The current most serious and widespread threat to Grevy’s zebra in Kenya is loss of habitat. We are working with Westgate Community Conservancy and Northern Rangelands Trust to restore the condition of degraded habitat in two ways:
- short-term intensive clearing of undesirable plant species and re-seeding with indigenous perennial grass
- improvement of long-term grazing management
A pilot project was conducted in Westgate’s conservation buffer zone, an area of 1,200 hectares (ha) reserved for dry season grazing by livestock. 238 ha were cleared and re-seeded in 2009. Since 2010, bi-annual dry season grazing plans using bunched livestock have been implemented by the conservancy.
Participatory mapping of the past and present landscape allows community members to identify change and what has caused it. This process sets the context for developing a collective vision that describes how they want their land and community to look like in the future. Management decisions are then based on this desired future considering biological, economic and social factors.
Community members already have an intimate knowledge of local ecology. We build upon this foundation by exploring ecosystem processes such as the water cycle and how grazing management affects ecosystem health. “It’s like a life-giving training; it’s about our way of life, about pastoralism and our livelihood”- comments from women who had participated in a training workshop.
Clearing & Re-Seeding
The proliferation of Acacia reficiens, an indigenous tree species, corresponds with the disappearance of perennial grasses. A. reficiens forms closed canopy stands and may chemically inhibit understory vegetation causing extensive erosion gullies and bare ground.
Clearing is done at the height of the dry season to limit coppicing. The soil is scored and indigenous grass seed sprinkled in cleared areas at the onset of the rains. Cut branches are laid in gullies to limit erosion. Grass seed from these sites has since been harvested and stored by the Conservancy for use in subsequent clearing and re-seeding projects.
Holistic planned grazing is a dynamic planning process that considers livestock, wildlife, and community needs. It is done in the wet season (when overgrazing must be avoided and plants given recovery time) and the dry season (when forage must be rationed). Half the forage is allocated for wildlife and soil cover.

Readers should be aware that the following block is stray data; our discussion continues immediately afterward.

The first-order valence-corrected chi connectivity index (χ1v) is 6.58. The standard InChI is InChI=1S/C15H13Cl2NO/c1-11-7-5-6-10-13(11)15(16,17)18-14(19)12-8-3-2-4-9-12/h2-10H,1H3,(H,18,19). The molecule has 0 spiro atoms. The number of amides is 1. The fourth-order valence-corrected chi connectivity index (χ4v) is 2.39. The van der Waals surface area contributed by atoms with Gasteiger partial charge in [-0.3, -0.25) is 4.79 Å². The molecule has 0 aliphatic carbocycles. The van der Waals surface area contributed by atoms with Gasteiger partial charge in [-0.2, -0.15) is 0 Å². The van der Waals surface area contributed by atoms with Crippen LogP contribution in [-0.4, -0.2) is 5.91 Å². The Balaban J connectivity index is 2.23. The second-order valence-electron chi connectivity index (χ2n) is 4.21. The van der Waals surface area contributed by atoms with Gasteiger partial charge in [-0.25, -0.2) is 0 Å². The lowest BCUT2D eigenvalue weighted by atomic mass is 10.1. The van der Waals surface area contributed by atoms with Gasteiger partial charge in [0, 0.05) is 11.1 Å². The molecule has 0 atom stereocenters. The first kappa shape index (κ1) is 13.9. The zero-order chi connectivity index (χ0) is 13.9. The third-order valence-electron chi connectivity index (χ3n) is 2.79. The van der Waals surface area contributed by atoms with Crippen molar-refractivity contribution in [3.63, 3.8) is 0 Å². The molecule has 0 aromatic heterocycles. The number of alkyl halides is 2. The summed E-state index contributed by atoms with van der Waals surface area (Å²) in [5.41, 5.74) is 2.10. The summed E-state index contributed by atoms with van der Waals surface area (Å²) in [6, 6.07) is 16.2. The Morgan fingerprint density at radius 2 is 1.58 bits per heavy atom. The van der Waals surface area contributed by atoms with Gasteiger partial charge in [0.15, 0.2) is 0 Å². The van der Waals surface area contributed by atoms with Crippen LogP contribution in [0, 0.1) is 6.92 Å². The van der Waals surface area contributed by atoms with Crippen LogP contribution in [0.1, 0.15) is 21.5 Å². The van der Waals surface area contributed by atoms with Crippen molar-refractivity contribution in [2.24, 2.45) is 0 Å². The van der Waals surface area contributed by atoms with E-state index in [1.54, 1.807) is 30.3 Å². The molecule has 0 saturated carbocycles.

Livestock is used as a tool with two functions:
- grazing where animals follow a plan in which time for plant recovery is the main focus
- animal impact where livestock is used to create disturbance to hard, capped soil through bunching a grazing herd, or by weekly shifting of livestock bomas to re-invigorate soil
Used correctly, these tools enhance the ecosystem processes, producing more abundant and diverse plant and animal communities.
Grevy’s zebra did not utilise the buffer zone frequently prior to habitat restoration efforts. An adult male has since established his territory in the buffer zone and 3-6 resident females and their spoor are regularly observed by Conservancy scouts. Six lactating females with foals less than 3 months old also used the buffer zone for a period of several months. In addition, buffalo have returned to the area and the grasses are being heavily utilised by elephants.
Upon exiting the dry season grazing plan in October 2010, cattle body condition scores were greater after the grazing plan than before and this increase was significant. This may be attributed to the following factors:
- better quality forage from the planted grass than outside the buffer zone
- we planned for the cattle to be grazing the best forage at the end of the dry season to maintain condition
- we planned for the cattle to be closer to water at the end of the dry season to reduce energy expenditure
As a result of the improved body condition of the cattle, the buffer zone cattle have sold for higher prices than those that had not grazed the buffer zone, thus positively impacting livelihoods.
A total of 17 boma sites were established during the dry season grazing plan of June to October 2010. Monitoring was done after one rainy season (15 months after the bomas had been utilised). Perennial grass and forb cover was greater inside the boma than outside and this difference was significant.
We expect the grass and forb cover to continue on an upwards trend following subsequent rainy seasons, and for the bomas and cleared sites to provide seed source for the surrounding areas.